Trust, Faith and Fear


 Dr Anne Richards, the Church of England's National Adviser on Mission Theology



The thousands of enquiries I received via social media during the pandemic have followed an interesting trajectory. From enquiries about vaccines, starting from panic-driven requests for a ‘miracle cure’ to a heightened susceptibility to conspiracy theories about vaccination as the perfect vehicle for control, harm or even genocide. I have even been contacted about the injection of nanobots or microchips by particular wealthy individuals and secret societies!

Alongside fear and anxiety about what we might be letting into our bodies, a swell of resistance has also broken up about personal autonomy and choice, whether the virus actually exists or has been made up as fake news to frighten us into blindly accepting world domination by various powers. Such resistance has swelled into a political and social stance with T-shirts announcing ‘Unvaxxed, Unafraid’ and so on. A new evolution in vaccine hesitancy and outright resistance has been the creation of an unvaccinated subculture, with people seeking each other out through a new fear that vaccinated people can actually do harm to others. So now deliberately unvaccinated people are meeting via their own social media groups for dates, meet-ups and social outings.

Religion has had its part to play in all this, with various religious groups arguing that the power of God is greater than that of human beings and that God’s own would be protected. Such protection extends to all prophylaxis, not just vaccines, and inculcates a sense of superiority and elitism, sadly often abruptly punctured by illness and death, but then followed by blaming the sick for their lack of faith. Others have felt protected by religious practice, rituals and talismans, or simply by the power of prayer – the requests for ‘how do I pray’ mushroomed a month or two after the first UK lockdown. Messaging appearing in the media about minority ethnic people being disproportionately affected by Covid-19 also led to some mistrust in vaccines and fear of reporting to the NHS, preferring to believe in safety at home or at church, no matter how sick.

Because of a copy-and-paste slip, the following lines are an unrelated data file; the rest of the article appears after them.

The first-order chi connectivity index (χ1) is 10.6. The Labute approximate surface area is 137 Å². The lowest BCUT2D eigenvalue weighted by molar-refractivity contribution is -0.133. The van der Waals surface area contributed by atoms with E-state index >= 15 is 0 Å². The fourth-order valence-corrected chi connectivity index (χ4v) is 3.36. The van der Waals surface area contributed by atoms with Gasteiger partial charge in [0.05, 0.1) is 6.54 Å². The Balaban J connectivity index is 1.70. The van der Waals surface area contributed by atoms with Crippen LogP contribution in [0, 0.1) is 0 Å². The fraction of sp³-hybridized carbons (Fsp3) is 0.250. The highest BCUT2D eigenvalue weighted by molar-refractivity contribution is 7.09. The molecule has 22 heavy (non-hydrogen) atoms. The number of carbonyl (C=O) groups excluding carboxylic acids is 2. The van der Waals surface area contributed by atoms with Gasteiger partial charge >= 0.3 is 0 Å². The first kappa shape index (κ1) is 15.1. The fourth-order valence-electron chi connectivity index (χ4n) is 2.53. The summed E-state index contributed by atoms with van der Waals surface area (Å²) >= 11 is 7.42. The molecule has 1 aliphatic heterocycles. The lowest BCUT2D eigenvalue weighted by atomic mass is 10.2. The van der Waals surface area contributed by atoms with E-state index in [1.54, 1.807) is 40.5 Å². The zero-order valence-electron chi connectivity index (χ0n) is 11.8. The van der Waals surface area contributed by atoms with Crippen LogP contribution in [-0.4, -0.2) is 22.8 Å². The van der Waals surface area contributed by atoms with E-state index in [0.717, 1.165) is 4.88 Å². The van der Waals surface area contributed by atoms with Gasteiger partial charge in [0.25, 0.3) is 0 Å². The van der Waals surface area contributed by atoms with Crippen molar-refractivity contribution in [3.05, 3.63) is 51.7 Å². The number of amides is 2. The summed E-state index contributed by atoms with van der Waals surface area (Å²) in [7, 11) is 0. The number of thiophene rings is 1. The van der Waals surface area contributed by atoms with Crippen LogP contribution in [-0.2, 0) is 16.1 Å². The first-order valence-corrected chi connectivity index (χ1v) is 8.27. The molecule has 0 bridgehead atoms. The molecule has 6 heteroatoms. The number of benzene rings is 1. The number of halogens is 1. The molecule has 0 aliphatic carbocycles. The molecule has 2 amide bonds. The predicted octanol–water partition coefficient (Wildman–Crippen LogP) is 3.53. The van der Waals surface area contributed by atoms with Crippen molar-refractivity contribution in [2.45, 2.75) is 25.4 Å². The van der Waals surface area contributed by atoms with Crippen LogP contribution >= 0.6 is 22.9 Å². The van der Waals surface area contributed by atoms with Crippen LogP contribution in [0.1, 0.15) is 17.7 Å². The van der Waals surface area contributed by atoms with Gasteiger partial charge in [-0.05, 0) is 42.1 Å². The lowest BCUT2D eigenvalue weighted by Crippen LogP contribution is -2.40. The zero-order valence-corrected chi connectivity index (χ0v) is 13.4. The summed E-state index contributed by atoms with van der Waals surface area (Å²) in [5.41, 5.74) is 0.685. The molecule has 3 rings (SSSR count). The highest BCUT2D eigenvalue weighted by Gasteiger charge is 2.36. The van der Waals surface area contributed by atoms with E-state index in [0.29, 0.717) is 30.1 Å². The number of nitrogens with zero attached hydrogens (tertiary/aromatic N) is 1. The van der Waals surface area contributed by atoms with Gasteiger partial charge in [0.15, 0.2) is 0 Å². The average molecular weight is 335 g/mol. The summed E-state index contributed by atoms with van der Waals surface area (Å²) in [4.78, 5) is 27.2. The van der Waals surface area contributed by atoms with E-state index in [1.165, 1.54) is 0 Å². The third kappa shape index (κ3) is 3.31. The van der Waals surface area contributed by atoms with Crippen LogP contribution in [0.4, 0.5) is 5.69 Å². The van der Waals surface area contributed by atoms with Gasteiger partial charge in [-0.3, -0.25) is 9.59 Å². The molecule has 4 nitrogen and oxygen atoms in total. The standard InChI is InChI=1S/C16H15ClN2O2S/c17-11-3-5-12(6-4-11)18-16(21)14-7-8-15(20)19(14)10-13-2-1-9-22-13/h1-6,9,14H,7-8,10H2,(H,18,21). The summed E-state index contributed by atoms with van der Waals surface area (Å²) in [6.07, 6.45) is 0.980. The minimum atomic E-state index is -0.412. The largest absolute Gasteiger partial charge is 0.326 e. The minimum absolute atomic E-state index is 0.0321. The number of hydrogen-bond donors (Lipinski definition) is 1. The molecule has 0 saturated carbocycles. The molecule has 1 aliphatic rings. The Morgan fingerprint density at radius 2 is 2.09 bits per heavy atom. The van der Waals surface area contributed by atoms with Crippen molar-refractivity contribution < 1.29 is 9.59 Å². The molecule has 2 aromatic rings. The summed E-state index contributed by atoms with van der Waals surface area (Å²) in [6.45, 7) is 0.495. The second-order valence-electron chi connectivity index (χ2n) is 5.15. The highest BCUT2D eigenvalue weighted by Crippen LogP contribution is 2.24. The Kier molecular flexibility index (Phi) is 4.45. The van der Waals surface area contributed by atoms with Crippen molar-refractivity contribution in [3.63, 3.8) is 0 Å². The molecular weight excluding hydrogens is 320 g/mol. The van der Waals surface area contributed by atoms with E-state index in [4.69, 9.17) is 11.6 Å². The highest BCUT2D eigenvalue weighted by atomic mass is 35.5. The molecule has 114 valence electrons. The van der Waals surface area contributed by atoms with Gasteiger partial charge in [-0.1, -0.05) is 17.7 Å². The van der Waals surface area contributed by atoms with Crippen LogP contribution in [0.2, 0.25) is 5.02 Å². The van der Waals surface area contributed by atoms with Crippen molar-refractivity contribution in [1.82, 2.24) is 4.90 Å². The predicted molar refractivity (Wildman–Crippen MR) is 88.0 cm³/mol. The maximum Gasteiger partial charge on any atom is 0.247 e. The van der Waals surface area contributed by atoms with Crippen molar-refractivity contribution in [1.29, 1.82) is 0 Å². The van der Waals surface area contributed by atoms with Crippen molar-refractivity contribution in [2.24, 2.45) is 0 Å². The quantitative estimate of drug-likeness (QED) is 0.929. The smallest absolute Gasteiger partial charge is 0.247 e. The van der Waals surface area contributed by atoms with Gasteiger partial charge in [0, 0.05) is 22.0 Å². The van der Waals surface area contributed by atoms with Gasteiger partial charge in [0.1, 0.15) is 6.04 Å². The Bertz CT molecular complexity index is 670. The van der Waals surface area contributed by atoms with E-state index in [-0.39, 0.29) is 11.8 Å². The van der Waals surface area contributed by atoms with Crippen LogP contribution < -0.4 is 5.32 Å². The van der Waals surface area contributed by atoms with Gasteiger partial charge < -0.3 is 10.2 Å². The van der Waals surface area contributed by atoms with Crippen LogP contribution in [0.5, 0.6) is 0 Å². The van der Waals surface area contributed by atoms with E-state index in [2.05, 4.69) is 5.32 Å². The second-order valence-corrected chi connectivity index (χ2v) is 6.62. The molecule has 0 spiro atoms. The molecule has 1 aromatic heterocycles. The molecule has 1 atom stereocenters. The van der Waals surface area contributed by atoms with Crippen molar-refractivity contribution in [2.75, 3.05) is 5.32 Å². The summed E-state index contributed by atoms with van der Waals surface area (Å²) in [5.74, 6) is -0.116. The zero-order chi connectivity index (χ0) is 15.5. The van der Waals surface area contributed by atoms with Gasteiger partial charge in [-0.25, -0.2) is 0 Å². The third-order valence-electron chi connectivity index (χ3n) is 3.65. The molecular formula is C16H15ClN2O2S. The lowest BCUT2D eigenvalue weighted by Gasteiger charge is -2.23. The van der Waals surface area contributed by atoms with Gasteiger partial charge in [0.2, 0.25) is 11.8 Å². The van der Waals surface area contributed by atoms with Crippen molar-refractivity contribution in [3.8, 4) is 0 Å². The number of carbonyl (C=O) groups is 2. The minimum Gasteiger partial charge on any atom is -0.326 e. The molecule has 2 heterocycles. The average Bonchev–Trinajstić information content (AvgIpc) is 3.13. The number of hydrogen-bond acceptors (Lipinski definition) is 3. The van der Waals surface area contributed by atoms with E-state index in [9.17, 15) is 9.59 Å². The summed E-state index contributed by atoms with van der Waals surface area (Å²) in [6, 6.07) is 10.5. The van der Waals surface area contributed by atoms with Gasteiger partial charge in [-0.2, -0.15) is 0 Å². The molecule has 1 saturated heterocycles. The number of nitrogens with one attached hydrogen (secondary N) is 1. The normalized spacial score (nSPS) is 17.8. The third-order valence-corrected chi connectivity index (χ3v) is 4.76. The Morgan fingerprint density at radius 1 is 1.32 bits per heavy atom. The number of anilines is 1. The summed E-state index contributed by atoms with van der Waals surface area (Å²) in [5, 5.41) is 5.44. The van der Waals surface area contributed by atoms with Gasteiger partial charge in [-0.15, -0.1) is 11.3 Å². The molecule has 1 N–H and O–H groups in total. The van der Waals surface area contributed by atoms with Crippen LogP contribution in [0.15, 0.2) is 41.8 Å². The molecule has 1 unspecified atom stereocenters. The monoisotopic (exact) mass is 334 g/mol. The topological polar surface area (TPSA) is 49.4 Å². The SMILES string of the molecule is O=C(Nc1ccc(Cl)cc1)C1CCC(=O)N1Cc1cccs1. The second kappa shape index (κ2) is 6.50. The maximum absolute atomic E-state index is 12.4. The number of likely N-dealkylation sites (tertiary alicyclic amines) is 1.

There are various fascinating strands to tease out of all this. What does this teach us about language, trust, faith and fear? Why do conspiracies snowball? What did people hope to get from the Church and are Church decisions actually implicated in vaccine hesitancy?

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